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ORIGINAL ARTICLE  
Year : 2018  |  Volume : 10  |  Issue : 2  |  Page : 42-46
Diagnostic accuracy of CD64 for sepsis in emergency department


1 Department of Emergency Medicine, Clinical Hospital of Porto Alegre, Porto Alegre, Brazil
2 Department of Clinical Pathology, Clinical Hospital of Porto Alegre, Porto Alegre, Brazil
3 Department of Hematology, Clinical Hospital of Porto Alegre, Porto Alegre, Brazil
4 Department of Internal Medicine, Clinical Hospital of Porto Alegre, Porto Alegre, Brazil
5 Department of Infectology, Clinical Hospital of Porto Alegre, Porto Alegre, Brazil

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Date of Web Publication23-May-2018
 

   Abstract 


Introduction: Sepsis is a systemic inflammatory response to suspected or confirmed infection. Clinical evaluations are essential for its early detection and treatment. Blood cultures may take as long as 2 days to yield a result and are not always reliable. However, recent studies have suggested that neutrophil CD64 expression may be a sensitive and specific alternative for the diagnosis of systemic infection. Objective: The objective of the study was to analyze the difference in CD64 values between subjects with systemic inflammatory response syndrome (SIRS), suspected or confirmed sepsis, who meet diagnostic criteria for SIRS upon arriving at an emergency department. Materials and Methods: This was a prospective observational cohort study, an accuracy study of CD64 prospectively evaluated. The sample consisted of 109 patients aged 18 years with criteria for SIRS on arrival to emergency department. CD64 expression was measured within 6 h of hospital admission and once again after 48 h. Results: ROC curve analysis suggested that a cutoff of 1.45 for CD64 expression could diagnose sepsis with a sensitivity of 0.85, a specificity of 0.75, an accuracy of 82.08%, a positive predictive value of 0.96, a negative predictive value of 0.38 and a positive likelihood ratio of 3.33. The area under the curve was 0.83. Conclusion: CD64 seems to be a useful, sensitive, and specific biomarker in discriminating between SIRS and sepsis.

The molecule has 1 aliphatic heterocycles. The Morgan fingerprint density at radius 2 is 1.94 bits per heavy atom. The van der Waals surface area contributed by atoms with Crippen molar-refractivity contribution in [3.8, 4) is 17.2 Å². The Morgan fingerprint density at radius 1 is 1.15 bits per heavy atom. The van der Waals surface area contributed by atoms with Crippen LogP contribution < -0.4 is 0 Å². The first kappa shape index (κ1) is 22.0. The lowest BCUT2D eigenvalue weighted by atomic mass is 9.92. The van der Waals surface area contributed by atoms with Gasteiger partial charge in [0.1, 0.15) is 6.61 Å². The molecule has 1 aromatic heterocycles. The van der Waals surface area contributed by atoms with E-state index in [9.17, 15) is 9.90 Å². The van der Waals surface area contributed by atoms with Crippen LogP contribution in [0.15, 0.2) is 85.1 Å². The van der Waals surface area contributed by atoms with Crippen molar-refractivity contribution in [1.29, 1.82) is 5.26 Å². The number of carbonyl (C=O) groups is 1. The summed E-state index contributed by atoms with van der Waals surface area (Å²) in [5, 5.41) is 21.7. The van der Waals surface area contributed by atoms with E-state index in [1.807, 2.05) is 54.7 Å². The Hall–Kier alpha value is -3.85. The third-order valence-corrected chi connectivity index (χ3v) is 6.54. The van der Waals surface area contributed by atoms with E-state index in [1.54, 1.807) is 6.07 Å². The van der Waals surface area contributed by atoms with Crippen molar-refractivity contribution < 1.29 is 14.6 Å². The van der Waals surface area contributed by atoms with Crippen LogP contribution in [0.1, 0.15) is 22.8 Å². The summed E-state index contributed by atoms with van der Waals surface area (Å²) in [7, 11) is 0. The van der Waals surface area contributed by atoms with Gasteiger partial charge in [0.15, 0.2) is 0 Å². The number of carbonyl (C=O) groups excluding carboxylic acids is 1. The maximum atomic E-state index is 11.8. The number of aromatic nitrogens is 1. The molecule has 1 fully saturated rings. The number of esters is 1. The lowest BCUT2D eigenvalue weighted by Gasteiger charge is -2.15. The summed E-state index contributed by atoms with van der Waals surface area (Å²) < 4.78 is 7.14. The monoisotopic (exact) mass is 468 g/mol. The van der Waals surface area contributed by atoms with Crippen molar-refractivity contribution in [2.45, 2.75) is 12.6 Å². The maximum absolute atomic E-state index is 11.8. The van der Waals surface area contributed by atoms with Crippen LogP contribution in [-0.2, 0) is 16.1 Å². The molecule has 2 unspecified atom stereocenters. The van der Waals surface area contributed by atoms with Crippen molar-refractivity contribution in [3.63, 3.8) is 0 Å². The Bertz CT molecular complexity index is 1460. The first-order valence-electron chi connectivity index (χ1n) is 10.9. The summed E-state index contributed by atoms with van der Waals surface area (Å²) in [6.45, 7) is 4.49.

Keywords: CD64 index, sepsis, systemic inflammatory response syndrome

How to cite this article:
Dal Ponte ST, Alegretti AP, Pilger DA, Rezende GP, Andrioli G, Ludwig HC, Diogo L, Goldani LZ, Loreto M, Machado PS, Seligman R. Diagnostic accuracy of CD64 for sepsis in emergency department. J Global Infect Dis 2018;10:42-6

How to cite this URL:
Dal Ponte ST, Alegretti AP, Pilger DA, Rezende GP, Andrioli G, Ludwig HC, Diogo L, Goldani LZ, Loreto M, Machado PS, Seligman R. Diagnostic accuracy of CD64 for sepsis in emergency department. J Global Infect Dis [serial online] 2018 [cited 2018 Nov 14];10:42-6. Available from: http://www.jgid.org/text.asp?2018/10/2/42/232989





   Introduction Top


Sepsis, severe sepsis, and septic shock are among the most common conditions in emergency departments and Intensive Care Units (ICUs) and are associated with high mortality rates, despite antibiotic treatment and respiratory and cardiovascular support. The incidence of sepsis, severe sepsis, and septic shock has been increasing steadily. Although the decrease in sepsis-associated mortality rates due to advances in early diagnosis and treatment, the absolute number of deaths from these conditions continues to increase.[1],[2],[3]

Some studies have focused on the search for diagnostic biomarkers for sepsis. Recent investigations have found neutrophil CD64 expression to be a sensitive and specific marker of systemic infection and sepsis. The CD64 monoclonal antibody is a high-affinity immunoglobulin receptor found in normal monocytes as well as some resting neutrophils. CD64 expression in neutrophils is regulated in a graded fashion which parallels the extent of the inflammatory response to infection or tissue damage. CD64 expression in neutrophils has proved to be a highly sensitive (>95%) and specific marker for systemic infection and sepsis in adults, children, and neonates.[4],[5],[6],[7],[8]

The quantitative expression of CD64 in neutrophils has been found to discriminate between sepsis and nonseptic systemic inflammatory response syndrome (SIRS). Some studies have also found that CD64 expression during the first 24 h of suspected clinical infection can allow clinicians to discontinue unnecessary antimicrobial treatments with no need to wait for confirmation by microbiological testing.[9],[10],[11],[12],[13],[14]

The objective of the present study was to analyze the diagnostic accuracy of the CD64 test for sepsis.